About Me

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Hello, I am a mother of three living with my husband in Africa. I have been blogging for seven years but still find myself very technologically challenged. I make lots of mistakes, but life is a journey. Come join me on the journey!

Tuesday, September 12, 2017

Created with a Purpose

Our children are created the way they are for a purpose. I want to take the chance to encourage you mothers out there, especially those with a child that is strong willed and outspoken. Take heart! 

Over ten years ago, at a large gathering of coworkers, a speaker said, "God looks out over all the Southern Baptist churches and looks for the most stubborn people and sends them to West Africa." It did not sound like a compliment, but it was true. People who continue to serve and live in West Africa have to be pretty stubborn. 

So when we went back to the states and would speak to groups about our work, I would encourage those mothers of preschoolers that it may be that two year old who was testing her patience daily was meant to go to West Africa. God had a purpose for that child. 

Unfortunately, I tended to forget that when it came to my own child. Often in the trenches of motherhood, it can be easy to forget the truths. Often times I found myself striving against Mariama's strong will and even endeavoring to squelch it. Then I had to be reminded of my own words. 

So in recent years, I have tried to encourage her at times to "tone down the fabulousness so that others can catch up." I have tried to let her have places where she could express her vitality of life while learning to tone it down in other places. I have tried to give structure to her "joie de vivre." I have tried to remember that it is for a purpose, while still giving boundaries. 

Last week, I had the opportunity to get a glimpse of how she is meant to use that gift. While it was not the first time, it was certainly a defining moment. 

At her new school, the students in grades 6-9 get to prepare one week to teach students grades 1-5 the next week. The younger students get to choose which group they join. The older students can teach alone or in a group. (I might mention that Mariama is the only new student in grades 6-9.)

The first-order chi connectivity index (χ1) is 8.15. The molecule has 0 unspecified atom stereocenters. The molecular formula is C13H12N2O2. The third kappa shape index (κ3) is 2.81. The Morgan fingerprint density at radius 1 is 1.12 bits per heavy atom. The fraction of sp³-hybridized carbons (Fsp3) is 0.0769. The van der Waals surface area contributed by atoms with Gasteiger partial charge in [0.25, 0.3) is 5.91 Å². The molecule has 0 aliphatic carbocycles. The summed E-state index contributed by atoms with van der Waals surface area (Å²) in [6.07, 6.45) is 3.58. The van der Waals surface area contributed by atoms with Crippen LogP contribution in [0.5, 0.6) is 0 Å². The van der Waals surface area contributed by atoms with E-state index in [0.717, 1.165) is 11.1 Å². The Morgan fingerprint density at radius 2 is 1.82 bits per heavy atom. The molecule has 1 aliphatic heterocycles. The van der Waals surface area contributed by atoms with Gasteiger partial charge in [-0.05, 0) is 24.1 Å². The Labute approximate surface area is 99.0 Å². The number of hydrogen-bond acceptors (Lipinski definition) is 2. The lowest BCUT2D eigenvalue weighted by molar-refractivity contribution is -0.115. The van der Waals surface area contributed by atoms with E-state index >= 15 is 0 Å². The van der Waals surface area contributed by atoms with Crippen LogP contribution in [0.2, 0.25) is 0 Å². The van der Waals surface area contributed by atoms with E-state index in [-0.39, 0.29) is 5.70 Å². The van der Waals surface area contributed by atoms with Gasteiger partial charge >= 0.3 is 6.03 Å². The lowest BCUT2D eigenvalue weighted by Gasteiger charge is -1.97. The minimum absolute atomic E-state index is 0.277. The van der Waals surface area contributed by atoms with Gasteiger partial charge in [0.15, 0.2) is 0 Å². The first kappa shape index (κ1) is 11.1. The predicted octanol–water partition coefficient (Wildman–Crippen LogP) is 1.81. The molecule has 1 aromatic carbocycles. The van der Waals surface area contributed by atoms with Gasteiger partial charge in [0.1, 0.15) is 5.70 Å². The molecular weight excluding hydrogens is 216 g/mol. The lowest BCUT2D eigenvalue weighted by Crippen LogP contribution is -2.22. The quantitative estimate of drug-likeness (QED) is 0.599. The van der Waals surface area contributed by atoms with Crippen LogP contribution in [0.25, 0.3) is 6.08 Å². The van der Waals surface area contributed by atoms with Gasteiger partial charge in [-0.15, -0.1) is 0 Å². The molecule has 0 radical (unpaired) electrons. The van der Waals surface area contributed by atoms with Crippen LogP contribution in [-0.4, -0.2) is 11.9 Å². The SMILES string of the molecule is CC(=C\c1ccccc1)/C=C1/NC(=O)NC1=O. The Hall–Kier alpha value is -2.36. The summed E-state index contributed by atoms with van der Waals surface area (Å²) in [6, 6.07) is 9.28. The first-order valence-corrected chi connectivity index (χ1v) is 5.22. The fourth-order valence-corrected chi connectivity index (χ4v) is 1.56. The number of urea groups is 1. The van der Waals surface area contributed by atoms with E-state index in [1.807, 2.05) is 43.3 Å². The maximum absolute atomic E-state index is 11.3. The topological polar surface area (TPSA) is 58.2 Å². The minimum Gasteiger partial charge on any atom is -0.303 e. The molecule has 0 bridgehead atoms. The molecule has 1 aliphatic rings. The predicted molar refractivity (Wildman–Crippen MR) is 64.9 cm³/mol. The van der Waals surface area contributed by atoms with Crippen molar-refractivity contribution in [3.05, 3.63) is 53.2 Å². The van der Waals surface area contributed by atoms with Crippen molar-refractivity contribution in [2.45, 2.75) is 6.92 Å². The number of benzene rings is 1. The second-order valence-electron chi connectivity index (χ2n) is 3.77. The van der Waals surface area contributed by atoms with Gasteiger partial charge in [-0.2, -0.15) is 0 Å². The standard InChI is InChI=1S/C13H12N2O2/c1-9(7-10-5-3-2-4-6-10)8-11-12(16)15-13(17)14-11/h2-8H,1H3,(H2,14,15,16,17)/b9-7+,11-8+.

On the first day that the older students met together with the headmistress to learn how the program would work, Mariama and two of her new friends decided that they would work together. They would do some learning games. 

On the second day that they met, the two other girls started to separate to join other groups. Mariama encouraged them to stay together but that maybe sometimes they could do the learning games and sometimes they could collaborate with the other groups. The two girls agreed. 

Unfortunately, that was not the end of things. The group then discussed who of the younger students would be in their group and planned how to invite them to join the group. The other girls said that they would invite everyone except one little girl, "who talks too much," and a little boy, with autism, in Lydia-Ann's class. Mariama was going to have none of that. 

Mariama told them they needed to include everyone. Her colleagues disagreed. Not one to take things lying down, she proceeded to plead her case to the headmistress of the school. The headmistress was in full agreement with Mariama and encouraged her to insist that all be invited to join the group. So of course, Mariama did and won the group members over, whether they liked it or not. 

Then to take things a step further, that night, she sat down to handwrite a note to send home with every child that was interested in their group, asking them to bring a tomato for their gardening project this week. For the little boy with autism, because at first he said yes and then said no, she wrote a special note. She explained that the boy had said he was interested and then said he was not. If he was, she asked the parents to send a tomato also. However, she also listed all the other groups, so that maybe his parents could talk to him about what he wanted to do. 

I could only feel pride as she recounted this story to me and saw her writing each note with such care. I wish she would take such care with all of her writing, but if I have to choose between nice handwriting and sticking up for the rejected, defending the weak wins every time. 


To those mothers still very much in the trenches, remember your children are made the way they are for a purpose. I might need to reread this myself periodically to be reminded as well. They are "born for this." 

Saturday, August 12, 2017

Boarding School, Really?

You might be thinking, "Why would you send your child to boarding school? Why would you make that change?"